The obvious occurred to me on a recent press trip to the Borgata Hotel Casino and Spa (tel. 866/MY-BORGATA; in Atlantic City: this historic, rejuvenated seaside casino destination would never, ever be Las Vegas, no matter how many Borgata-styled casinos are built, no matter how many times its employees uttered the phrase "Vegas-style" to describe the hotel's many lavish amenities. There are many reasons for this -- some obvious, some complicated -- and I won't get into them because that's not my focus. But speaking as a Jersey native who has spent summers at the shore, it seems that the casinos, for the most part, could do a better job of capitalizing on their prime location: the beach.

Historically, these places create a time warp to keep you gambling -- there are no windows or clocks. And sure, you can opt for ocean-view hotel rooms. In the older part of Atlantic City (the Borgata is not a part of this) where you can enter casinos from the boardwalk, creepy faux storefronts face the ocean, with painted-on doors that lead to nowhere and windows that don't open. It is not inviting; it's almost sinister. So, why doesn't someone put a great restaurant on the second (or third) floor of a boardwalk casino? There is a lovely view of a decent-sized beach on the other side of those facades. We're at a juncture when casinos have so clearly morphed into more than just places to gamble, so why not enhance the experience by taking advantage of the natural surroundings? There are plenty of non-gambling distractions in place already. And people do swim in the ocean, so it's not like some dirty little secret.

Someone, though, is paying attention. The Pier at Caesars (tel. 609/345-3100;, after some delay, is finally, albeit partially open. With more than 90 upscale retailers, including another Apple store and an outpost of the U.K cosmetics company Lush, the complex shares a development team with the Forum Shops at Caesar's in Las Vegas, probably one of the most concentrated areas of premiere (read: expensive) shopping and dining in the United States. Right now, about 35 stores are open at the Pier; the rest will follow suit as the summer progresses. Other offerings include new outposts of the popular Philadelphia restaurants Buddakan and Continental. Scheduled to open in mid-October, these dining spots will boast ocean views. And the Caesars resort recently added a restaurant by Chef Georges Perrier (of celebrated Le Bec-Fin in Philadelphia) called Mia.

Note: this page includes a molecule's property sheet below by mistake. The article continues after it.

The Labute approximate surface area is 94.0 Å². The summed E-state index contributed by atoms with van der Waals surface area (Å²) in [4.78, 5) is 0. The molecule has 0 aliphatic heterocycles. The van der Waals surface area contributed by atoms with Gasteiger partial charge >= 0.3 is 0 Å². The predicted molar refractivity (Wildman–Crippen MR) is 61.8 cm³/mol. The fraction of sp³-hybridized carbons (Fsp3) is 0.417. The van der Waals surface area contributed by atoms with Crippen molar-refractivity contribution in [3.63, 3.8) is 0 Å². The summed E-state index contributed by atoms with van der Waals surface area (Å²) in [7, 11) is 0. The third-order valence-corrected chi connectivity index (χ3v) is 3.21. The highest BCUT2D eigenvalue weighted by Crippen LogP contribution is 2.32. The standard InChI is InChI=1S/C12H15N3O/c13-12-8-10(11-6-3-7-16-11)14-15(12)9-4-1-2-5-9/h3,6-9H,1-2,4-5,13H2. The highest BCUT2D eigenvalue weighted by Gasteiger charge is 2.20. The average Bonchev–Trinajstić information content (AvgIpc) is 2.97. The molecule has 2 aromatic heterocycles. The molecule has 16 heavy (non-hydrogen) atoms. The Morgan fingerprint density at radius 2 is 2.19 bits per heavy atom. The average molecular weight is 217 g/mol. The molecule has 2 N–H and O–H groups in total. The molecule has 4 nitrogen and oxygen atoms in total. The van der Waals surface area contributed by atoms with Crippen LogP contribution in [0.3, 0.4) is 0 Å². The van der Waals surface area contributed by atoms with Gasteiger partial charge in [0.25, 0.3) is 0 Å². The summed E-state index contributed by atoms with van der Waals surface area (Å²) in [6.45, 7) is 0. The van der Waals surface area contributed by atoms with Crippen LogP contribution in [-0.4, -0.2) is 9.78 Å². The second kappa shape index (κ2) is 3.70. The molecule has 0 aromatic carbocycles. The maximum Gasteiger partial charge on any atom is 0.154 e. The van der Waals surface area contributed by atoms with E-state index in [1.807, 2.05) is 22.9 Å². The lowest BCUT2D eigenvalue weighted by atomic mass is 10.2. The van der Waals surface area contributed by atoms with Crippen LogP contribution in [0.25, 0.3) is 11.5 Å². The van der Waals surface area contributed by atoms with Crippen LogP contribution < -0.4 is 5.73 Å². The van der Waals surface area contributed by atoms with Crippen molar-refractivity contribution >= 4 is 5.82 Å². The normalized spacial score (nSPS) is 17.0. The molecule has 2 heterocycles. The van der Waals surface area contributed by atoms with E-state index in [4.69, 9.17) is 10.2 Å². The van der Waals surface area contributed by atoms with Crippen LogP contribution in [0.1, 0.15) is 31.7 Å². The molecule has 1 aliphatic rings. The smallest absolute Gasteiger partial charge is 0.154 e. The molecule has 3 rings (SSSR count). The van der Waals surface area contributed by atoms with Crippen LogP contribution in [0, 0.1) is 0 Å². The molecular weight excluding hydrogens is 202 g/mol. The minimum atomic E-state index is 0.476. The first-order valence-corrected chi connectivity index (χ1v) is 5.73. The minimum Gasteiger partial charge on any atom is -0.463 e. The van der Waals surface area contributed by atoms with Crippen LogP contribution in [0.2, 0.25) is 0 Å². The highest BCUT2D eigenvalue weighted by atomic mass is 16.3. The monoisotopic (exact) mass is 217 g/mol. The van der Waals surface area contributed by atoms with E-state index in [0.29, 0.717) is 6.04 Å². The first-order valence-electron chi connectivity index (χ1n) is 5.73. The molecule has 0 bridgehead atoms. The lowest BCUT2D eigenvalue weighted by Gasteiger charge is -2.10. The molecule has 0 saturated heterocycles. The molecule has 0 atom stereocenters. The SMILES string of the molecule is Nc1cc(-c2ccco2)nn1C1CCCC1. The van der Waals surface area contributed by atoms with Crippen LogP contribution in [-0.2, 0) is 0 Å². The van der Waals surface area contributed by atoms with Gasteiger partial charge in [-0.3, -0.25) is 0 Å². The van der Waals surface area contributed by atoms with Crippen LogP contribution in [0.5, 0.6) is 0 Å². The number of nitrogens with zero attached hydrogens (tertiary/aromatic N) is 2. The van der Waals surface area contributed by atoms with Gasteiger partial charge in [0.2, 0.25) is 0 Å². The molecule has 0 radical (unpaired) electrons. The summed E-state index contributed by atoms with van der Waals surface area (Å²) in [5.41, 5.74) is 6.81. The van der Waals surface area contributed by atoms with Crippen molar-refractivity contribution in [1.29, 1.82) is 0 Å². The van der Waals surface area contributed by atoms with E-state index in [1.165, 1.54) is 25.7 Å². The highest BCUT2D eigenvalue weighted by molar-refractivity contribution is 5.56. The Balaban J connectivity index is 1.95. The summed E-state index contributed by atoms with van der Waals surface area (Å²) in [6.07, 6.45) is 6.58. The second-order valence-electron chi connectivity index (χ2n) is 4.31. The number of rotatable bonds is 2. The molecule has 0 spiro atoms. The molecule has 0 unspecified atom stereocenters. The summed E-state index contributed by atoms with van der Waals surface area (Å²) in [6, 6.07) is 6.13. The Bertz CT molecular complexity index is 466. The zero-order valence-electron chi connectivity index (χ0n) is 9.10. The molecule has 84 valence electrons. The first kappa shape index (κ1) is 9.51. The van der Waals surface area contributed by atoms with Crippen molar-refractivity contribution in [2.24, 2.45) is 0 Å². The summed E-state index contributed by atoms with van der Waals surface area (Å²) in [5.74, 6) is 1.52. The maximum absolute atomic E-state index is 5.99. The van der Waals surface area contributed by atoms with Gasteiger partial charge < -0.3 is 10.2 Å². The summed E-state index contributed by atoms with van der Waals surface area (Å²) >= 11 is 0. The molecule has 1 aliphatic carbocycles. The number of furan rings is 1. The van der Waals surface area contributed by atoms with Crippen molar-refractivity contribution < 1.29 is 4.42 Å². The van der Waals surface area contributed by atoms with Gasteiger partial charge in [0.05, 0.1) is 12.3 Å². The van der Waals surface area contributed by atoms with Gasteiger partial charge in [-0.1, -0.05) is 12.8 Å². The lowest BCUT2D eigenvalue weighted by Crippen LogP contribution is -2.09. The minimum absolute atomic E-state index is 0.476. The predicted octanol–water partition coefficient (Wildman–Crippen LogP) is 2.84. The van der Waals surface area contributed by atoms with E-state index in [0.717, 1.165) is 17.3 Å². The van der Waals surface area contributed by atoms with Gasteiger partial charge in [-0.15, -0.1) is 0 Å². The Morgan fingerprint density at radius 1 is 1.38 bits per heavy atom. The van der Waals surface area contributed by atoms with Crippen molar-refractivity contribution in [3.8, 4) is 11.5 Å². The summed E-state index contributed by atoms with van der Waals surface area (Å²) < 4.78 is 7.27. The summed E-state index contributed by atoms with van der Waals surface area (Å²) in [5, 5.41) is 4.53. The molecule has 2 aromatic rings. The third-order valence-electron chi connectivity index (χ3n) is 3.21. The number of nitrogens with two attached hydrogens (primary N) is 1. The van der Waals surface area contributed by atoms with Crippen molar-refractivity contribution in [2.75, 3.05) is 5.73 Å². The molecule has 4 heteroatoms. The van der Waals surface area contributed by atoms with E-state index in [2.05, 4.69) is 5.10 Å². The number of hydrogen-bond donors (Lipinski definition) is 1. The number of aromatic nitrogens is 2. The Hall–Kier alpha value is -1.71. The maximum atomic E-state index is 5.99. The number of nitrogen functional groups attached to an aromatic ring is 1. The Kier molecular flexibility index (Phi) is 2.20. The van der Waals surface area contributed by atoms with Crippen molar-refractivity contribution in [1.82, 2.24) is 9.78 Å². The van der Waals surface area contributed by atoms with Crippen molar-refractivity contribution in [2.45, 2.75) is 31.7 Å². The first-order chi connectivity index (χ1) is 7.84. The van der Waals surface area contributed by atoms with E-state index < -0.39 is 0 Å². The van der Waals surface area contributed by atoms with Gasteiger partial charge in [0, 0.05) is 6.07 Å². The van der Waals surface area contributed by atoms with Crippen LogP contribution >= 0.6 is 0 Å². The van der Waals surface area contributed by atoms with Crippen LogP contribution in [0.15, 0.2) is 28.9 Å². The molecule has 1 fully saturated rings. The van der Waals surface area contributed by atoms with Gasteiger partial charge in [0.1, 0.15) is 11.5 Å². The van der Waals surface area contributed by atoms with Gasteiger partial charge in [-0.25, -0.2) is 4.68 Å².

Regardless, the Borgata's quick success -- it's only three years old -- demonstrates it's possible to entice people to Atlantic City with something more than just a casino. (It worked for Vegas.) Extensive market research conducted by Borgata (a joint venture between Boyd Gaming and MGM Mirage) around 2000 indicated that a significant non-gambling population within driving distance of the city didn't think to even come. "We called them the A.C. rejectors," says Michael Facenda, Borgata's director of marketing services. Through research, Borgata discovered that offering entertainment (Sting, Lenny Kravitz and Fiona Apple have performed there), shopping, and dining options created an incentive. Since it opened, a House of Blues at Showboat, an outlet center called The Walk, a dining-shopping expansion at Tropicana called The Quarter, and now, the Pier at Caesars have all opened. The more you add to a city's tourism offerings, the longer people will be inclined to stay. According to 2004 figures from the Atlantic City Convention and Visitors Authority, people who visit are mostly day trippers, staying an average of seven hours, a statistic that is somewhat at odds with the approximately 90 percent hotel occupancy rate citywide. The Borgata's 2,000 rooms are nearly always booked, with an occupancy rate in the mid to upper 90 percentile range. According to Facenda, visitors stay an average of 1.1 nights and the standard room ranges $179-$249 per night.